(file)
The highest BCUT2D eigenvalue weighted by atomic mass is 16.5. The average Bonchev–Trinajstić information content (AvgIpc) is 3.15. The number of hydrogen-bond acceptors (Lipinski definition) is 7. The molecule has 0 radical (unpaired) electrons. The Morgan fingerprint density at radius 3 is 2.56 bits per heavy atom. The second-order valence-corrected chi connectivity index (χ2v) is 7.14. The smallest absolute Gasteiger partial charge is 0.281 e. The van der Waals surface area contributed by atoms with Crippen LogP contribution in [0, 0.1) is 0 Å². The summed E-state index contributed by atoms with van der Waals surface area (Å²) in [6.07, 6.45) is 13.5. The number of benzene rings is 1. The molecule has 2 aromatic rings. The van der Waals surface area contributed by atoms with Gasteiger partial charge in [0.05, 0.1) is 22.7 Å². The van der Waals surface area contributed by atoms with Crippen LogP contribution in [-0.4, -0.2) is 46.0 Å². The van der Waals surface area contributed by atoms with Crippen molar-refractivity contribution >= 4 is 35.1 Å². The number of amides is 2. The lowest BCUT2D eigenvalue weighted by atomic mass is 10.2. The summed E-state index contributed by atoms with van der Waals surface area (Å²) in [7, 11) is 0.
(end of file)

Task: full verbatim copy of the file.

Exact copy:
The highest BCUT2D eigenvalue weighted by atomic mass is 16.5. The average Bonchev–Trinajstić information content (AvgIpc) is 3.15. The number of hydrogen-bond acceptors (Lipinski definition) is 7. The molecule has 0 radical (unpaired) electrons. The Morgan fingerprint density at radius 3 is 2.56 bits per heavy atom. The second-order valence-corrected chi connectivity index (χ2v) is 7.14. The smallest absolute Gasteiger partial charge is 0.281 e. The van der Waals surface area contributed by atoms with Crippen LogP contribution in [0, 0.1) is 0 Å². The summed E-state index contributed by atoms with van der Waals surface area (Å²) in [6.07, 6.45) is 13.5. The number of benzene rings is 1. The molecule has 2 aromatic rings. The van der Waals surface area contributed by atoms with Gasteiger partial charge in [0.05, 0.1) is 22.7 Å². The van der Waals surface area contributed by atoms with Crippen LogP contribution in [-0.4, -0.2) is 46.0 Å². The van der Waals surface area contributed by atoms with Crippen molar-refractivity contribution >= 4 is 35.1 Å². The number of amides is 2. The lowest BCUT2D eigenvalue weighted by atomic mass is 10.2. The summed E-state index contributed by atoms with van der Waals surface area (Å²) in [7, 11) is 0.